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Angry Farmers Will Protest "Dangerous" Seed Law



SACRAMENTO, CALIFORNIA - In support of small farmers and consumers the California Grange will sponsor Seed Freedom Day on July 1, 2015.
Seed Freedom Day will celebrate our agricultural heritage and raise objections to an amendment to California’s “Seed Law”, enacted by state legislators last August.
California Assembly Bill 2470 (AB2470) is bad law that seriously impairs the right of farmers to share and sell their seeds, gives the Secretary of Agriculture authority to decide what can and cannot be grown in California counties and cities, and gives corporations the same legal rights and protections as people.
“Farmers and consumers should be angry.  AB2470 is dangerous law,” warns California Grange President Bob McFarland.
“AB2470 is disguised as a weed abatement measure.  But in black & white, the bill goes far beyond that purpose and puts more onerous regulations on the backs of small farmers already struggling to make a living and preserve their unadulterated heirloom seeds. This unjust bill does little more to prevent the spread of weeds, but it certainly exterminates beneficial seed sharing traditions that have been practiced by humankind for more than 10,000 years.”
AB2470 makes it illegal for a farmer to “offer for sale, expose for sale, possess for sale, exchange, barter or trade” their seeds beyond an arbitrary three mile limit from their farm to “neighbors”, unless they adhere to a strict and onerous packaging process. Under this law a farmer is not allowed to share seeds at a swap meet over three miles from their farm, or exchange seeds with a friend who lives more than three miles down the road, without jumping through the same regulatory hoops designed for giant commercial seed retailers, like Monsanto.  AB2470 creates unfair competition and threatens the distribution of organic seeds, favoring genetically modified (GMO) seeds.  Farmers are crying “FOUL!”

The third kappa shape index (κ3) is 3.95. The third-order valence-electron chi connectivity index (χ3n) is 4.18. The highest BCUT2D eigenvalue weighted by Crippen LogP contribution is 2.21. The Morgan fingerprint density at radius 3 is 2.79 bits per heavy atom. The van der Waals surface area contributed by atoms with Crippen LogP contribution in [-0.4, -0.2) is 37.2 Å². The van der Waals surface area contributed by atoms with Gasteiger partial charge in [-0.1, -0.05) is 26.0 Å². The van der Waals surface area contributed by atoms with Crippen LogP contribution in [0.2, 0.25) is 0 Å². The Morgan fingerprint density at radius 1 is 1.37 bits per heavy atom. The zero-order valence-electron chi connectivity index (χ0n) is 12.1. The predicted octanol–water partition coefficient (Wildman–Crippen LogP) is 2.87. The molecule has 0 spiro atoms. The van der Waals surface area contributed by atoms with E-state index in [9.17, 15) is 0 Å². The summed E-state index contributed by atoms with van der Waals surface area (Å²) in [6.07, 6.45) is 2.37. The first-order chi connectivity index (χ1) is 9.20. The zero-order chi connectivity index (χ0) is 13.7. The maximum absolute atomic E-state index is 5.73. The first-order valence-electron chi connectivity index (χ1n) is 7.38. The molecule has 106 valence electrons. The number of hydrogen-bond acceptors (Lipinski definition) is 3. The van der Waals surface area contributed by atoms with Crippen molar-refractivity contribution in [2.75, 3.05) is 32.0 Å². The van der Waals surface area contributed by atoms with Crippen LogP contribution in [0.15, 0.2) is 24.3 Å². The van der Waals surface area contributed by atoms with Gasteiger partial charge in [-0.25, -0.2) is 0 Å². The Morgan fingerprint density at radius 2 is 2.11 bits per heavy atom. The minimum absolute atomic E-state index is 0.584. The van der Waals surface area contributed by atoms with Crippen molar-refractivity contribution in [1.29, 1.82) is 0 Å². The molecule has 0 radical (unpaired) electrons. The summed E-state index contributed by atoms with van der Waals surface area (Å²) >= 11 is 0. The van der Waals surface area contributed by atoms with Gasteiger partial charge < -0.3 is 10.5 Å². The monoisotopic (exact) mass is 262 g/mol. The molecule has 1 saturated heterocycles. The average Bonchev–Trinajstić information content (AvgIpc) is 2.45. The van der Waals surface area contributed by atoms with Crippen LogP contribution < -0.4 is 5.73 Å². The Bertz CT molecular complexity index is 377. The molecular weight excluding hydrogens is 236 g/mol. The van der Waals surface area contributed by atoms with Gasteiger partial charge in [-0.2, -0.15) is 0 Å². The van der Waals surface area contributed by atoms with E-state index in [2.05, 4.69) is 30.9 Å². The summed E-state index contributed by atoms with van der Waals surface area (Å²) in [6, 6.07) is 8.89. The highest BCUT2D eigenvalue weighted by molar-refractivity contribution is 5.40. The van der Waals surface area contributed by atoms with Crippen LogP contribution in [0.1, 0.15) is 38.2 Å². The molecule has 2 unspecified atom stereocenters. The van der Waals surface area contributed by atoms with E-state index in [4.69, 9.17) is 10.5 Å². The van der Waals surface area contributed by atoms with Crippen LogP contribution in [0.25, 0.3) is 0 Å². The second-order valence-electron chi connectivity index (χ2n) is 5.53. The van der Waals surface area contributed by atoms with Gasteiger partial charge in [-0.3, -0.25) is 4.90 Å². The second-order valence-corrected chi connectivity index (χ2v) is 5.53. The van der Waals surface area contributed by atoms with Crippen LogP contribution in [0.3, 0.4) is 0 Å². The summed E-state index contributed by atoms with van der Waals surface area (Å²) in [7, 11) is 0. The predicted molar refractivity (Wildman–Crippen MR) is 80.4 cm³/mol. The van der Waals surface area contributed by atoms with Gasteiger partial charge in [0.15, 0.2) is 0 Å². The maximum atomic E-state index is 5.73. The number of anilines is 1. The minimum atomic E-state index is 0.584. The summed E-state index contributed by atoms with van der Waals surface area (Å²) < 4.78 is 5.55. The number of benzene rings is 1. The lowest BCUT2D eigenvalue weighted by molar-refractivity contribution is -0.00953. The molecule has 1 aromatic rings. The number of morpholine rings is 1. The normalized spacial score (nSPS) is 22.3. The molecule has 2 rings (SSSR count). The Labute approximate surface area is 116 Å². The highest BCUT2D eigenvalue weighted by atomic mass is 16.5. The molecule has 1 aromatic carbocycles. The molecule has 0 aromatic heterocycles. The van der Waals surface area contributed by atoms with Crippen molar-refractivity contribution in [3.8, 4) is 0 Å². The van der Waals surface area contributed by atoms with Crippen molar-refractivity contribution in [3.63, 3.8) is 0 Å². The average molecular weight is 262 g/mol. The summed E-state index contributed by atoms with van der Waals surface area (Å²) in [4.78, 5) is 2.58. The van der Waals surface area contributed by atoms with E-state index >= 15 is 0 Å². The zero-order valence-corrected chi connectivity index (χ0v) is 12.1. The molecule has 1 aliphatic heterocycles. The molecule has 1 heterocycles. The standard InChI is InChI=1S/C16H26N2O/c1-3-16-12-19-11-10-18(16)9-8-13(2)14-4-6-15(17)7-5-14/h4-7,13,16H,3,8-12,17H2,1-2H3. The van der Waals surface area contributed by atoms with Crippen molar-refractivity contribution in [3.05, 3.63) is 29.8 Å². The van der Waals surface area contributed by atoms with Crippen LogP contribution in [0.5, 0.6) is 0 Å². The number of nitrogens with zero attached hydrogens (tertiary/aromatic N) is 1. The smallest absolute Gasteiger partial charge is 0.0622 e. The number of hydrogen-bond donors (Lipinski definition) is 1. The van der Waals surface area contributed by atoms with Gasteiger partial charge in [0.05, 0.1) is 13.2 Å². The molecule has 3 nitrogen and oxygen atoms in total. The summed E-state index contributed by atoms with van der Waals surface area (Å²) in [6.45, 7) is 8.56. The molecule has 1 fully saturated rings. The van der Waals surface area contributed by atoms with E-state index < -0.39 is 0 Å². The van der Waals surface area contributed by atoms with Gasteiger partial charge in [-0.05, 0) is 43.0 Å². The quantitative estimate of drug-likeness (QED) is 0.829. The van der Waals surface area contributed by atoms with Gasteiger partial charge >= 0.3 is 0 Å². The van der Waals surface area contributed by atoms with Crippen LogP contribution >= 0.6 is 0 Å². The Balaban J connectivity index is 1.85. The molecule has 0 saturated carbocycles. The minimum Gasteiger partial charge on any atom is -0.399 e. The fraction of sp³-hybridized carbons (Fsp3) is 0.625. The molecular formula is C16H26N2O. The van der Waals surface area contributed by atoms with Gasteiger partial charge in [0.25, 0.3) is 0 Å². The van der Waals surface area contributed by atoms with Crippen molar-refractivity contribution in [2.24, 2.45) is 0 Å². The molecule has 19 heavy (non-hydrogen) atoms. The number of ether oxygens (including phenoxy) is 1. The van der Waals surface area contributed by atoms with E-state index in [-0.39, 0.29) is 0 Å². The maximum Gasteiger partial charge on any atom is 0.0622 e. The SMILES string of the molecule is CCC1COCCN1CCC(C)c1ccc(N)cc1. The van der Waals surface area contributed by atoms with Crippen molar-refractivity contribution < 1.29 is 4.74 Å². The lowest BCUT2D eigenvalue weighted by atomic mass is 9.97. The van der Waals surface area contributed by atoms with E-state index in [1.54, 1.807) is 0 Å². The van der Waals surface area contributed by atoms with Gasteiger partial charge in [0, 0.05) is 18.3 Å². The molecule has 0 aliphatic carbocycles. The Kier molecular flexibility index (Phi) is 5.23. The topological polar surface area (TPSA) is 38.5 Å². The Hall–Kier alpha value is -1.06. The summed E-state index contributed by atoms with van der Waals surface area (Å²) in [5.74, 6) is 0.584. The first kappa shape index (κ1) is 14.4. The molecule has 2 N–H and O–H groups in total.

Another ominous provision under AB2470 provides that any ordinance adopted by a county or municipality after January 1, 2015 that would restrict the production of GMO crops is subject to a veto by the California Secretary of Agriculture.  Even though representatives of the California Department of Food and Agriculture (CDFA) have hinted that Secretary of Agriculture Karen Ross will make “administrative regulations” promising this authority will not be exercised, the language of the bill remains unchanged.  Farmers are rightfully concerned that any future Secretary of Agriculture may not be as lenient.  The solution is to change the language of the law or repeal it.